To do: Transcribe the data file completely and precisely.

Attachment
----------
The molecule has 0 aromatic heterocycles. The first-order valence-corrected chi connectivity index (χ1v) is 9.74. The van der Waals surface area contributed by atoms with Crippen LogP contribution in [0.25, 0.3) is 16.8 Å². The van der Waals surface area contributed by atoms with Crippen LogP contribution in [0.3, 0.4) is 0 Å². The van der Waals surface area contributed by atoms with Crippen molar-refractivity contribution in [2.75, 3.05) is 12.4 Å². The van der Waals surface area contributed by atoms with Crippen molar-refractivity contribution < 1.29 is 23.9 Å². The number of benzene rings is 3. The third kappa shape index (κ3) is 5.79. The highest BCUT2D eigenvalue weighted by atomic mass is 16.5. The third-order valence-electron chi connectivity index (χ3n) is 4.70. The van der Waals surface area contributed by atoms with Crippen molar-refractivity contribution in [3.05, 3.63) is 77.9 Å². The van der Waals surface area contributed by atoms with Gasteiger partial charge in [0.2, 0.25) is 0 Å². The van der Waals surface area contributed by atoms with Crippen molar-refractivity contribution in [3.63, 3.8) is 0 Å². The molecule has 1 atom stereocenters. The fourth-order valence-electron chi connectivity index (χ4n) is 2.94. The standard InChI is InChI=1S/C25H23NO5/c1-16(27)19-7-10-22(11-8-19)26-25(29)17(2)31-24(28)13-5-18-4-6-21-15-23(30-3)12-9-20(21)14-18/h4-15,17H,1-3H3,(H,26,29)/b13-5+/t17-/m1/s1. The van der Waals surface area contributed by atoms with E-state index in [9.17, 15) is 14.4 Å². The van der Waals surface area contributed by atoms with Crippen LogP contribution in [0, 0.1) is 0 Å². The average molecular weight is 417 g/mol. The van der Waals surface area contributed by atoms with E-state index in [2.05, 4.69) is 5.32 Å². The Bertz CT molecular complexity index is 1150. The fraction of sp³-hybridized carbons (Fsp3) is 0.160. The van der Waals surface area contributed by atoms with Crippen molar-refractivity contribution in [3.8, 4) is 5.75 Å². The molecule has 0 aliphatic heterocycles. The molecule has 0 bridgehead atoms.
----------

The molecule has 0 aromatic heterocycles. The first-order valence-corrected chi connectivity index (χ1v) is 9.74. The van der Waals surface area contributed by atoms with Crippen LogP contribution in [0.25, 0.3) is 16.8 Å². The van der Waals surface area contributed by atoms with Crippen LogP contribution in [0.3, 0.4) is 0 Å². The van der Waals surface area contributed by atoms with Crippen molar-refractivity contribution in [2.75, 3.05) is 12.4 Å². The van der Waals surface area contributed by atoms with Crippen molar-refractivity contribution < 1.29 is 23.9 Å². The number of benzene rings is 3. The third kappa shape index (κ3) is 5.79. The highest BCUT2D eigenvalue weighted by atomic mass is 16.5. The third-order valence-electron chi connectivity index (χ3n) is 4.70. The van der Waals surface area contributed by atoms with Crippen molar-refractivity contribution in [3.05, 3.63) is 77.9 Å². The van der Waals surface area contributed by atoms with Gasteiger partial charge in [0.2, 0.25) is 0 Å². The van der Waals surface area contributed by atoms with Crippen molar-refractivity contribution in [3.63, 3.8) is 0 Å². The molecule has 1 atom stereocenters. The fourth-order valence-electron chi connectivity index (χ4n) is 2.94. The standard InChI is InChI=1S/C25H23NO5/c1-16(27)19-7-10-22(11-8-19)26-25(29)17(2)31-24(28)13-5-18-4-6-21-15-23(30-3)12-9-20(21)14-18/h4-15,17H,1-3H3,(H,26,29)/b13-5+/t17-/m1/s1. The van der Waals surface area contributed by atoms with E-state index in [9.17, 15) is 14.4 Å². The van der Waals surface area contributed by atoms with Crippen LogP contribution in [0, 0.1) is 0 Å². The average molecular weight is 417 g/mol. The van der Waals surface area contributed by atoms with E-state index in [2.05, 4.69) is 5.32 Å². The Bertz CT molecular complexity index is 1150. The fraction of sp³-hybridized carbons (Fsp3) is 0.160. The van der Waals surface area contributed by atoms with Crippen molar-refractivity contribution in [3.8, 4) is 5.75 Å². The molecule has 0 aliphatic heterocycles. The molecule has 0 bridgehead atoms.